“It’s actually thrill,” she said. “What?” her wife responded incredulously, “what’s thrill?” “That song you were mocking on the radio. The lyric goes… Long After the Thrill of Living Is Gone.”
“No way.” She put down her Sunday Times, stared then laughed. “You weren’t just being silly?”
“No,” was her petulant response, “who could listen that close to a John Cougar-Mallowmar song, anyway? He’s like if Springsteen was beat into a coma with a spade and came back with one less frontal lobe.” “I dunno,” her wife rustled through that stack of papers looking for the Science or Environmental sections, “he isn’t my thing, but my parents like his albums well enough.” “Your folks think Hee-Haw is edgy satire,” she immediately knew she had screwed up so she corrected, “is edgy satire, my love.” The mistake only summoned a wry smile. “My parents are…” did The Times even print an Environmental section anymore, she thought, is it just editorials praising oil companies and theater reviews now? “Their background is limited. But even they heard the lyric correctly, so what is your excuse?”
“I mean,” having dodged danger, she doubled back to her rant, “Springsteen himself is just a bad photocopy of Bob Dylan. Have you ever really thought about how Robert Zimmerman grew up a Midwestern dirt-farmer only to become Dylan, go electric and buy a Hudson Valley manse then Springsteen, bar rocker from Jersey, spent the back-half of his career pretending he was a folkie Midwestern dirt-farmer?” “Yet either could easily tell you, the word in Jack and Diane is Thrill.”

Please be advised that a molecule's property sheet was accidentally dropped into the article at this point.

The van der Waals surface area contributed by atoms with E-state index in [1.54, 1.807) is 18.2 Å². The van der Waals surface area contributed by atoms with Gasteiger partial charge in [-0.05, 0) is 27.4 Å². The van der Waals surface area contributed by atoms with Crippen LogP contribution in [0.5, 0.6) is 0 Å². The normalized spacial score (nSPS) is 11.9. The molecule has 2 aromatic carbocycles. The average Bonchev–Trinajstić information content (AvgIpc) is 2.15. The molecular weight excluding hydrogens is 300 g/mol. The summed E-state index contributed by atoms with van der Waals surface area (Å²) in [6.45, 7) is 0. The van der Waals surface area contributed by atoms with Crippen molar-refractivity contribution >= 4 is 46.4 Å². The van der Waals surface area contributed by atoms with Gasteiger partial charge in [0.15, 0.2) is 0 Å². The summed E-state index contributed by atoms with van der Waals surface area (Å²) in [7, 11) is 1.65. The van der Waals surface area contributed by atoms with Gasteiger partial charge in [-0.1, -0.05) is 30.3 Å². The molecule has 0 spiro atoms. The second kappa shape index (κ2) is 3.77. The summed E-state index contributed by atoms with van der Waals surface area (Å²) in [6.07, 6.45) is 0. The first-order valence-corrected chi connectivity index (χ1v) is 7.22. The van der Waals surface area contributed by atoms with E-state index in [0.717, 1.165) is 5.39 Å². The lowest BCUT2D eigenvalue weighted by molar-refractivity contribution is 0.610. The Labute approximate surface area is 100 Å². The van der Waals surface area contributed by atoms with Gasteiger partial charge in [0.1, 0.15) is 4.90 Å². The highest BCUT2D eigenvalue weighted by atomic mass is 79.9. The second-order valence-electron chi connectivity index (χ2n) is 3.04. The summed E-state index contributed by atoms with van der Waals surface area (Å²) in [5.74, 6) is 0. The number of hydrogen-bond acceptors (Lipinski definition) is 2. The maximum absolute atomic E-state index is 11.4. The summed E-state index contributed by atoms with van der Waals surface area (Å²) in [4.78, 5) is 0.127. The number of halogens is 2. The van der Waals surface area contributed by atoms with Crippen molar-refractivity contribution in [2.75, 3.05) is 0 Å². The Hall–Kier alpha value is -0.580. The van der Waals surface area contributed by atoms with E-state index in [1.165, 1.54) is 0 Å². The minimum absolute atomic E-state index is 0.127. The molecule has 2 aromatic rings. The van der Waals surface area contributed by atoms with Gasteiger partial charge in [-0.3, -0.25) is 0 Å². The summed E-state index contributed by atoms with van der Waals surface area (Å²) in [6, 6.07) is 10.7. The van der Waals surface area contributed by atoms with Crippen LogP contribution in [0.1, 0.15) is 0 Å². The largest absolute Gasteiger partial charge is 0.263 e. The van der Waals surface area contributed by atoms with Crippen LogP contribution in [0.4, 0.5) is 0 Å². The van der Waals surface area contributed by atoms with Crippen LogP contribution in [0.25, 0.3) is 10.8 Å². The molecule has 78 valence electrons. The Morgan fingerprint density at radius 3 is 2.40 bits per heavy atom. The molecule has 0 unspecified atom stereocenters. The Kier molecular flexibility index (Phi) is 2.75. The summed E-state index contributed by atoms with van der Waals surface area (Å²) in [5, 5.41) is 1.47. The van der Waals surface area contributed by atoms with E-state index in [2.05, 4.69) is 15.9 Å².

“No. Even if you’re right, I’m sure most folks hear it my way at first,” her wife just stared at her more, “really? Truly, everyone else hears Thrill as a word in that John Rosencrantz-Guildenstern song?” Her wife nodded. “But if you need to keep riffing on the poor fella’s deeply-unfortunate stage name for your health, we can certainly keep going with this.”
“Swear to you, on Yahweh’s missing vowels, I truly thought,” she paused, she had another good one, “that Johnny Cougar-Maltese-Falcon’s song went… Oh Yeah, Life Goes On, Long After the Threat of Living Is Gone.” “The threat.” “Yes.” “In a nostalgic pop song, for folks like my folks, you thought they’d refer to the threat of living’s disappearance.” “Well, of course. That makes a deeper kind of sense.” “Pop song,” she whispered delicately, “dumb pop song.” “Oh. Yeah.”
“And what does that say about you, then?” “That I’m a deeply-cynical urbanite with no sense of how rubes on their tractors in Iowa experience culture and I’m lucky to have a sensible wife who can explain these things to me.” “Beautiful wife.” “Yes. Of course.” She pulled down the papers once again and they kissed, there, in the late-morning sunshine’s dappling of their front parlor.
“Still,” she said, “I like mine better.” “Of course, you do,” she kissed her again, “by the way, we need a new subscription. Sunday Times sucks worse than Johnny Cougar-Molybdenum lately.”